I hope that this is reassuring to noble Lords who have raised concerns about the importance of accurate, independent legal advice to leaseholders. More generally, as part of the enforcement of the Bill, National Trading Standards will assist with advising local enforcement authorities. The department will fund National Trading Standards’ implementation costs from our budgets. We are in discussions with the Local Government Association on this. As I have stated previously, I am open to working with anyone across the House on any further activities that they believe we should pursue.
I hope noble Lords are sufficiently reassured that the Government are serious about raising awareness of the Bill among consumers ahead of it coming into force and can agree that the suite of actions we are taking represent the best course of action. On this basis, I ask that your Lordships agree to Commons Amendment 6.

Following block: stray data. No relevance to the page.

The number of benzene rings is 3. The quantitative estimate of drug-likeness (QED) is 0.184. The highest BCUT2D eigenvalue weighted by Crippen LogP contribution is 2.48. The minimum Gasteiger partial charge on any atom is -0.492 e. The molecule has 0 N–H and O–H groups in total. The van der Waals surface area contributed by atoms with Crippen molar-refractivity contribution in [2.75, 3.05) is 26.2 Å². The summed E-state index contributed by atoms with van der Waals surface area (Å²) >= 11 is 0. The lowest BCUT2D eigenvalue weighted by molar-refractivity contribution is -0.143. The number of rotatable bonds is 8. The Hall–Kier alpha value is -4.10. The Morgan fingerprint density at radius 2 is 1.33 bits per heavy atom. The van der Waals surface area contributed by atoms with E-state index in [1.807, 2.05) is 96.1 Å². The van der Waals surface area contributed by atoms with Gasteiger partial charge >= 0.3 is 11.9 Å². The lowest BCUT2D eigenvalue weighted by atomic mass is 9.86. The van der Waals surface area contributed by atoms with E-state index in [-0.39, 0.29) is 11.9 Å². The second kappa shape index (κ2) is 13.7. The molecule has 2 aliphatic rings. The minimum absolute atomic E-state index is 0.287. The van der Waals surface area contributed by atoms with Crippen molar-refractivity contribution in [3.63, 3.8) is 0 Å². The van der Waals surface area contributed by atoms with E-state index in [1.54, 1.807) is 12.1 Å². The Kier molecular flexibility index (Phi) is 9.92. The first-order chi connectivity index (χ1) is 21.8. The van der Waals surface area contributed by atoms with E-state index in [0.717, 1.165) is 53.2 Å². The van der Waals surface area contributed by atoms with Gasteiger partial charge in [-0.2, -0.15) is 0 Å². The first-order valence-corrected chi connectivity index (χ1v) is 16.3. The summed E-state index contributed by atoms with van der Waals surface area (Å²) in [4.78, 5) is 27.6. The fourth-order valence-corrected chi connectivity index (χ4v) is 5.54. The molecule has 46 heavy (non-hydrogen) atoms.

Commons Amendment 7 is a further clarification, in response to concerns raised by the noble Earl, Lord Lytton, about the impact that the newly created definition of a premium would have on properties with a repairing covenant. I thank the noble Earl for raising this on Report. As noble Lords will be aware, we previously amended the Bill to make it clear that it applied only to leases where a premium was paid. This was to ensure that the legitimate practice of longer leases on a rack or market rent could continue.
The noble Earl, Lord Lytton, questioned whether that initial amendment might still risk properties let on a full repairing lease at a rack rent being subject to the peppercorn rent requirement. The risk could arise where repairing covenants might fall within the definition of a consideration for a “money’s worth” of repairs. This is not, and never has been, the intention of the legislation. We therefore removed the words “money or money’s worth” from the definition of premium and substituted them with “pecuniary consideration”. This phrase is preferable as it is broadly any consideration expressed in terms of money and will not capture the actual worth of repairs for such covenants.